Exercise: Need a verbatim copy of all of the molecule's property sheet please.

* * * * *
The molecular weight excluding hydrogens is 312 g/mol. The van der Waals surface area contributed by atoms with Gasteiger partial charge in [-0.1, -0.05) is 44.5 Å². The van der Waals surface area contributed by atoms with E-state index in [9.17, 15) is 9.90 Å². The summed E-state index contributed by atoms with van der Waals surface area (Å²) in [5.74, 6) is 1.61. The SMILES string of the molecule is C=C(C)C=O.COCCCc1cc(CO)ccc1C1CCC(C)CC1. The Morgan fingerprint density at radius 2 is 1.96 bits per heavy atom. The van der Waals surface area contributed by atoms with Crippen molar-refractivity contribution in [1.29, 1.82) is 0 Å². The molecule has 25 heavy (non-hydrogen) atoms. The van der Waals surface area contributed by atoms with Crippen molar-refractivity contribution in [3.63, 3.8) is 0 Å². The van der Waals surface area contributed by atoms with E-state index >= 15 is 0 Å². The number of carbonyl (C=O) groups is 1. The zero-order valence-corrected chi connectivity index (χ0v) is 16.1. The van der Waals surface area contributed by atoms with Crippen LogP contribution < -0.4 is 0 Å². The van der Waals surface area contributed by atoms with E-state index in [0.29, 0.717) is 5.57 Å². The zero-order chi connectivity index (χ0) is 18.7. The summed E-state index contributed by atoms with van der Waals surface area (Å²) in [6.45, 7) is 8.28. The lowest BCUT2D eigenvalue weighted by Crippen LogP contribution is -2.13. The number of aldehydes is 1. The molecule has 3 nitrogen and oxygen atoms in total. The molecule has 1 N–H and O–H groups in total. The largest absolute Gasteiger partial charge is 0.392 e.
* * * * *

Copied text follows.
The molecular weight excluding hydrogens is 312 g/mol. The van der Waals surface area contributed by atoms with Gasteiger partial charge in [-0.1, -0.05) is 44.5 Å². The van der Waals surface area contributed by atoms with E-state index in [9.17, 15) is 9.90 Å². The summed E-state index contributed by atoms with van der Waals surface area (Å²) in [5.74, 6) is 1.61. The SMILES string of the molecule is C=C(C)C=O.COCCCc1cc(CO)ccc1C1CCC(C)CC1. The Morgan fingerprint density at radius 2 is 1.96 bits per heavy atom. The van der Waals surface area contributed by atoms with Crippen molar-refractivity contribution in [1.29, 1.82) is 0 Å². The molecule has 25 heavy (non-hydrogen) atoms. The van der Waals surface area contributed by atoms with Crippen molar-refractivity contribution in [3.63, 3.8) is 0 Å². The van der Waals surface area contributed by atoms with E-state index >= 15 is 0 Å². The number of carbonyl (C=O) groups is 1. The zero-order valence-corrected chi connectivity index (χ0v) is 16.1. The van der Waals surface area contributed by atoms with Crippen LogP contribution < -0.4 is 0 Å². The van der Waals surface area contributed by atoms with E-state index in [0.29, 0.717) is 5.57 Å². The zero-order chi connectivity index (χ0) is 18.7. The summed E-state index contributed by atoms with van der Waals surface area (Å²) in [6.45, 7) is 8.28. The lowest BCUT2D eigenvalue weighted by Crippen LogP contribution is -2.13. The number of aldehydes is 1. The molecule has 3 nitrogen and oxygen atoms in total. The molecule has 1 N–H and O–H groups in total. The largest absolute Gasteiger partial charge is 0.392 e.